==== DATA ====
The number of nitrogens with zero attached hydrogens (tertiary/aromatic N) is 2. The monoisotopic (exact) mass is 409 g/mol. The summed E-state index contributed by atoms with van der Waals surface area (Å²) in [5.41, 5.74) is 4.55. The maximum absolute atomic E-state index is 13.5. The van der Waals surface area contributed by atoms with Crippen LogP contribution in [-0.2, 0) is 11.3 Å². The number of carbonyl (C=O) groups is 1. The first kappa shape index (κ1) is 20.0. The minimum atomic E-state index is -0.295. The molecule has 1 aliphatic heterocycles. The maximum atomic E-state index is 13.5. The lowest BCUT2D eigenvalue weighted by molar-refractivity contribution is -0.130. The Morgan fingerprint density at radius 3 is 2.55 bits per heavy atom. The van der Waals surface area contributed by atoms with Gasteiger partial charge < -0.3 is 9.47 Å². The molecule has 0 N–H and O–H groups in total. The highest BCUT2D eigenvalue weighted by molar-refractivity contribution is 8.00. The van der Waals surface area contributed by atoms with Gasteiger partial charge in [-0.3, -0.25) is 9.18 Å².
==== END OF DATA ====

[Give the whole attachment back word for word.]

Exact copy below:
The number of nitrogens with zero attached hydrogens (tertiary/aromatic N) is 2. The monoisotopic (exact) mass is 409 g/mol. The summed E-state index contributed by atoms with van der Waals surface area (Å²) in [5.41, 5.74) is 4.55. The maximum absolute atomic E-state index is 13.5. The van der Waals surface area contributed by atoms with Crippen LogP contribution in [-0.2, 0) is 11.3 Å². The number of carbonyl (C=O) groups is 1. The first kappa shape index (κ1) is 20.0. The minimum atomic E-state index is -0.295. The molecule has 1 aliphatic heterocycles. The maximum atomic E-state index is 13.5. The lowest BCUT2D eigenvalue weighted by molar-refractivity contribution is -0.130. The Morgan fingerprint density at radius 3 is 2.55 bits per heavy atom. The van der Waals surface area contributed by atoms with Gasteiger partial charge < -0.3 is 9.47 Å². The molecule has 0 N–H and O–H groups in total. The highest BCUT2D eigenvalue weighted by molar-refractivity contribution is 8.00. The van der Waals surface area contributed by atoms with Gasteiger partial charge in [-0.3, -0.25) is 9.18 Å².